I have a thing for bees, I admit it. It all stems from this book I read as a child called "The Keeper of the Bees" by Gene Stratton-Porter that made beekeeping into some idyllic, mysterious pastime that had magical healing properties. When the bees arrive on our blossoms in Spring, my heart leaps a little inside knowing they are home. When fumbling bumbling bumble bees alight nearby, I can't resist the urge to reach out and stroke their soft fuzzy bodies for a second before they move on to another pollen-filled flower. Bees just fill me with an inexplicable feeling of peace. I like bees.
So you can imagine my excitement a few years ago when a bee swarm appeared in one of the trees in our orchard! I rushed over to the shop to tell my husband. I rushed back home to show him the bees. I rushed to the house to phone my dad. Really, I was buzzing around pretty much like a bee myself. Fortunately my dad is an experienced beekeeper so he came and caught our swarm and installed it in a hive for us. We were so excited! We had bees. We would have honey! Oh, my little world was now complete.
We had no beekeeping equipment, but still I forged naively on. I know enough from watching my dad when I was a kid that even if you don't have an official smoker, you can create the necessary smoke to subdue those stingers with some rolled-up newspaper and a couple of matches. We both donned pairs of my husband's overalls to ensure that minimal amounts of our skin would be exposed to potential stings. I have a couple of bug hats with netting designed to keep out mosquitoes, so we put those on too along with work gloves to protect our hands. And then, quaking in our rubber boots (I figured they would cover more of our bodies than mere shoes), we ventured forth from the house looking, I am sure, as bizarre as we ever have done.
We marched resolutely to the hive, smoking newspaper waving to and fro like a sad imitation of an olympic torch. We encircled the hive with smoke, we thought the bees were subdued. With great trepidation and a heart that was pounding with nerves, I lifted the lid off of the hive. The bees began to get agitated! They were not sufficiently subdued at all! Someone, make that two large someones, were invading their hive and they were not happy! The buzzing escalated quickly from a gentle drone to the loud harsh tones of a chainsaw! The bees were no longer flying happily in and out of the hive - they were circling like warplanes looking for a target!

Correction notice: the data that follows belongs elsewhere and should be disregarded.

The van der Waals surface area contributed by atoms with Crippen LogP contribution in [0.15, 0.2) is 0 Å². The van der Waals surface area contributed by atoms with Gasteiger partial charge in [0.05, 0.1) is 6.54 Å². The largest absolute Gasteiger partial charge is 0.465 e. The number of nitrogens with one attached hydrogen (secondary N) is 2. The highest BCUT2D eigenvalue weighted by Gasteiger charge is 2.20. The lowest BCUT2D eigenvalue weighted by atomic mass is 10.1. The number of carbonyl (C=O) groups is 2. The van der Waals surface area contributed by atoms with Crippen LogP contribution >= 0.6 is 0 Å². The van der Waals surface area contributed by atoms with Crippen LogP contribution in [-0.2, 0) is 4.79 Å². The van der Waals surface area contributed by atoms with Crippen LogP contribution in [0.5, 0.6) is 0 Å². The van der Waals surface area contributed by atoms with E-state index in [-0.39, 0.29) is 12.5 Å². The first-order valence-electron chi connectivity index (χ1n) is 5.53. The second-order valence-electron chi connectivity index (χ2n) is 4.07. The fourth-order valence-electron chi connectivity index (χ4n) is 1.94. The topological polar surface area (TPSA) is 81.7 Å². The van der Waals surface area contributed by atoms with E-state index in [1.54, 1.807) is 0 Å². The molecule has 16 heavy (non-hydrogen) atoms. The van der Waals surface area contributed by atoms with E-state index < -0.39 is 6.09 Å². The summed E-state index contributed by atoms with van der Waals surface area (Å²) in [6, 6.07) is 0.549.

And somehow, in spite of our many layers of protection, a number of bees managed to find their sneaky way underneath my overalls and into my bra! Yes, into my BRA! I began shrieking madly and jumping up and down hysterically! My husband was circling me frantically wondering what he was supposed to do. I ran for the house, pulling clothing off willy-nilly as I went. Then suddenly I heard a howl from my husband. They had found him too! He also began running madly for the house and as I watched him I was surprised to see how high he could jump midstride whenever a bee found a home for its stinger! He would run two or three paces and then leap wildly into the air with a shout before landing on one foot and continuing to run. Meanwhile, I was still hauling bees out of my bra and slapping madly at my body with my bug hat which, having failed to keep the sweet innocent insects out of my clothes, was now being used rather ineffectually as a sort of "bee swatter." I have no idea if any of the neighbours were watching but I can only imagine how it must have appeared had they have happened to look out the window at that particular moment. Finally we collapsed in the house in hysterical laughter, covered in bee stings in unmentionable places, high on adrenaline, and relieved to be safe inside and far from the hive.
I would like to say that we waited a couple of days and returned to the hive once we had figured out a better plan of action, gathered the honey, leaving enough for the bees for the winter, and then closed it up safely for the season, but truthfully we decided that the bees could have all the honey to themselves. I did gingerly sneak over and replace the lid so that the bees would be protected from invasion by mice, etc. However in the Spring, we discovered that all the bees were gone, along with the honey that they had obviously consumed over the winter. I suspect they waited out the season and then took off in the Spring in a fit of disgust over having such ridiculous humans in their vicinity.
I do see lots of bees on our property every year and I wonder from time-to-time if they are part of the same swarm, now living wild and free in some hive they've found for themselves in an old tree or something. I do love to take pictures of bees and I do still pet the occasional bumble bee. But otherwise, I leave the bees alone to do their work and collect pollen and produce honey without any interference on my part. And so far I haven't been stung again so I think they are quite happy with this "I'll leave you alone if you'll leave me alone" policy that we have adopted.
Which leads me to this great parody of the Black Eyed Peas - and a great reminder that bees are not totally innocent and idyllic. :)
Imma Bee, Imma Bee